Long Beach race a big hit with IRL crowd UPDATE By all accounts the Grand Prix of Long Beach was a success for the Indy Racing League. The IRL, which signed a five-year deal to take over the former CART event following last season, was greeted by larger crowds (than 2008), increased corporate hospitality activity and strong retail sales, according to several sources at the weekend event this past Friday through Sunday.
All this despite 11.5 percent local unemployment. Long Beach Grand Prix President Jim Michaelian said attendance was up considerably from 2008. He said 10 percent seating capacity was added over last year, but still more is needed to reach the capacity of the race’s salad days.
Traffic on Interstate 710 was more crowded and backed up than it has been since 1999 or 2000, several local media outlets reported. Hot Wheels ran out of merchandise early Sunday, according to Mattel officials, and several other merchandisers reported strong sales.
Vivienne Tondreault, who has been a volunteer Grand Prix race worker and organizer for two decades, credited the weather and the allure of IRL drivers with driving the crowd up. “The Indy Racing League has brought out new fans in droves,” she said. “The attendance is noticeably higher.”
Race organizers don’t think they got a huge attendance bump from Helio Castroneves’ participation because it was announced so late.
“We were pleased by the event, and we think there’s room for growth,” said IRL spokesman John Griffin. “The crowds Friday afternoon were pretty incredible. And we heard from race officials that hospitality activity was way up. There’s little doubt this will become a highlight on the [IRL] schedule and has the potential to be a top 5 race in our series.” IBJ.com04/21/09 Barely recovered from the 35th annual Toyota Grand Prix of Long Beach this past weekend, Grand Prix Association of Long Beach President and CEO Jim Michaelian is already looking ahead.
"We're already looking forward to next year, taking a look at what we can add to our weekend to enhance the experience for our fans," Michaelian said as workers on Monday began clearing out the remnants of this past weekend's festivities.
Despite the economy, the Toyota Grand Prix of Long Beach saw an increase in the number of people who came to the event over last year, Michaelian said.
Although attendance numbers didn't quite reach the association's target goal of 180,000 over the three-day weekend, it did exceed last year's attendance with more than 175,000. (Last year's attendance was 170,000, he said.)
"The good news is, in a tough economic climate, we exceeded what we did last year, and we're starting to trend upward, which I think is the best sign of all," Michaelian said.
The economic downturn did affect the Long Beach event, starting with the loss of sponsors Imperial Capital Bank and EZ Lube, which filed for Chapter 11 bankruptcy protection in December.
However, the event recouped its cachet with new sponsors such as tobacco company Philip Morris and NOS, the Coca-Cola product that served as this year's official energy drink of the Grand Prix.
And in anticipation of the Indy Racing League event coming to Long Beach since the merger of Champ Car and IRL, organizers this year increased reserved seating capacity by about 10 percent.
But the extra seats, used to capitalize on the fans interested in seeing Danica Patrick, Marco Andretti and this year's Grand Prix race winner Dario Franchitti, were added in the early summer, prior to the economic meltdown.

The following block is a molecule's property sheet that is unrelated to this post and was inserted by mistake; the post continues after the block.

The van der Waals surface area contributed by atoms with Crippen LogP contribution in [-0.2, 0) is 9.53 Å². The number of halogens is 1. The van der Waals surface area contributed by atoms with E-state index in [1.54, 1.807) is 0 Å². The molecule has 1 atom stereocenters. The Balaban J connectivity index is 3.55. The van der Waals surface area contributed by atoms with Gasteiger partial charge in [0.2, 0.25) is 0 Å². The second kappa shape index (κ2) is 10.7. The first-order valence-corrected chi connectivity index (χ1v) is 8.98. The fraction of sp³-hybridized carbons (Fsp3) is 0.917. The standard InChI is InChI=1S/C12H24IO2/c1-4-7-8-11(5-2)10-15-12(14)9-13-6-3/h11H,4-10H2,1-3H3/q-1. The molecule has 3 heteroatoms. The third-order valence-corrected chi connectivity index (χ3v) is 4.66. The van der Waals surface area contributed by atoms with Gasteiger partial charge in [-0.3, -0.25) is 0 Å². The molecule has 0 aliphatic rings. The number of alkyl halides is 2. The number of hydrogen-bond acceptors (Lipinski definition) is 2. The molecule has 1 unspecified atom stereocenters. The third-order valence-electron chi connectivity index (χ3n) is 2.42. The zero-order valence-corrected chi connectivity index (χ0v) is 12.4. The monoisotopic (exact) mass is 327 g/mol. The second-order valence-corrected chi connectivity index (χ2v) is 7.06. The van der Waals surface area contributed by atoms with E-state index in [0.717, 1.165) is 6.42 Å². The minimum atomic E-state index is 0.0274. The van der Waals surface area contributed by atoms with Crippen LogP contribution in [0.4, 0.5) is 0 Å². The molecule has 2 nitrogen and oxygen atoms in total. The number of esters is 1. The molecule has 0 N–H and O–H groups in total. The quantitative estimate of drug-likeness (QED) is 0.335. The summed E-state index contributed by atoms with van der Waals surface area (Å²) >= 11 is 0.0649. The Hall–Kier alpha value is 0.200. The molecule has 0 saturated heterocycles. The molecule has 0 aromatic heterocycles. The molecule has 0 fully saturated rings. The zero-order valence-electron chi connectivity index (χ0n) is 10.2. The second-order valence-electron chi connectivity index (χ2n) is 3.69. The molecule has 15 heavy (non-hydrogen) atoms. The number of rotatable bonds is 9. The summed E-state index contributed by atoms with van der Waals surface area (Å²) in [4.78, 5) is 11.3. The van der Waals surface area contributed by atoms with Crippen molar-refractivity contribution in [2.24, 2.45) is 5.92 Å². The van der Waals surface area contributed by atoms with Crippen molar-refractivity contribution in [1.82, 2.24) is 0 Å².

"But we still wanted to participate in the process of rebuilding or expanding on our seating capacity," Michaelian said. "So our challenge now is to fill those remaining seats next year."
While Sunday was the biggest day attendance-wise, the real surprise was the attendance Friday, due in large part to the 14 sponsors who offered free Friday tickets with product purchases, Michaelian said.
As a result, a significant part of that program as well as paid customers resulted in approximately 50,000 people on Friday, a 10 percent increase in attendance on that day. (Traditionally, attendance for Friday numbers in the low 40,000s.)
"(Friday) was very strong and it built as the weekend went along through Saturday and Sunday," he said.
Michaelian also reported that concession business was either up or even, but higher-end merchandise business didn't do as well as it did in the past.
"It's probably reasonable under these economic circumstances," he said. "Our merchandise sales were good but didn't match last year's and it was primarily higher-end.
"Those were the areas in which I think everybody felt the effect of what's going on," he said.
"We don't operate in a vacuum or a bubble here, and that's one of the things why we were heartened by what transpired here. Despite the news of double-digit unemployment and the economic woes going on in the region, we had by many accounts a successful event. It gives us great anticipation in terms of what the future holds because we now have become a regular stop in the IRL circuit for years to come."
The event's attendance was certainly felt downtown, where many of the hotels were sold out this past weekend, especially Saturday night, said Steve Goodling, Long Beach Area Convention and Visitors Bureau president and CEO.
"As difficult as the economy has been, it was wonderful to see a lot of people returning for the race," Goodling said, adding that it was "an injection of adrenaline" for downtown.
The weekend's events, such as Thunder Thursday on Pine Avenue, draw people out of the Grand Prix event and down to Pine Avenue.
"It's the best four days of the year for me, and April is not my best month," said Taco Beach owner Kevan Vance. "Years before, I remember people didn't come up quite as much as they do now because of the event. I think it makes people know that Pine is here." Long Beach Press Telegram